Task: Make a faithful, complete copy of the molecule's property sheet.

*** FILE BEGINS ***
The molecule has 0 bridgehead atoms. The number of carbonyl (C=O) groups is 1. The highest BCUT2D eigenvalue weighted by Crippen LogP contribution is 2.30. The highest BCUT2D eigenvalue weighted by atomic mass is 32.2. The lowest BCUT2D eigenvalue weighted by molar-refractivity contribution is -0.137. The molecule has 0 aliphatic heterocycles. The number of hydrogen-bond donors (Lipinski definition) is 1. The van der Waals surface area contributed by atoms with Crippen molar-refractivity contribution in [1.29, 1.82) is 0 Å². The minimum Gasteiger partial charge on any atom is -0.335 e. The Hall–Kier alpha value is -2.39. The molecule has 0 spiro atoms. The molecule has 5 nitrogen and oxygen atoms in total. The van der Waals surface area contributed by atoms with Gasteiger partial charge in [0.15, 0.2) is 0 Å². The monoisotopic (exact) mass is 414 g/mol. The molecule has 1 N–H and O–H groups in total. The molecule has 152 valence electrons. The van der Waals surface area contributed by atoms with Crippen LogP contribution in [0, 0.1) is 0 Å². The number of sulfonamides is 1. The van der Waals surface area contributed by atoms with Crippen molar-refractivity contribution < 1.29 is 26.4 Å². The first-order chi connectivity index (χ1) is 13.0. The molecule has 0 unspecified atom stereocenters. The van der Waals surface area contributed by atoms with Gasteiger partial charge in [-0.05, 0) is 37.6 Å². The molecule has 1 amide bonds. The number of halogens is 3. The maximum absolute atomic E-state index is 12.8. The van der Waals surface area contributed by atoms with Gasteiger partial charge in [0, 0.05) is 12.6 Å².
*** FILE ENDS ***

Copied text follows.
The molecule has 0 bridgehead atoms. The number of carbonyl (C=O) groups is 1. The highest BCUT2D eigenvalue weighted by Crippen LogP contribution is 2.30. The highest BCUT2D eigenvalue weighted by atomic mass is 32.2. The lowest BCUT2D eigenvalue weighted by molar-refractivity contribution is -0.137. The molecule has 0 aliphatic heterocycles. The number of hydrogen-bond donors (Lipinski definition) is 1. The van der Waals surface area contributed by atoms with Crippen molar-refractivity contribution in [1.29, 1.82) is 0 Å². The minimum Gasteiger partial charge on any atom is -0.335 e. The Hall–Kier alpha value is -2.39. The molecule has 0 spiro atoms. The molecule has 5 nitrogen and oxygen atoms in total. The van der Waals surface area contributed by atoms with Gasteiger partial charge in [0.15, 0.2) is 0 Å². The monoisotopic (exact) mass is 414 g/mol. The molecule has 1 N–H and O–H groups in total. The molecule has 152 valence electrons. The van der Waals surface area contributed by atoms with Crippen LogP contribution in [0, 0.1) is 0 Å². The number of sulfonamides is 1. The van der Waals surface area contributed by atoms with Crippen molar-refractivity contribution < 1.29 is 26.4 Å². The first-order chi connectivity index (χ1) is 13.0. The molecule has 0 unspecified atom stereocenters. The van der Waals surface area contributed by atoms with Gasteiger partial charge in [-0.05, 0) is 37.6 Å². The molecule has 1 amide bonds. The number of halogens is 3. The maximum absolute atomic E-state index is 12.8. The van der Waals surface area contributed by atoms with Gasteiger partial charge in [0, 0.05) is 12.6 Å².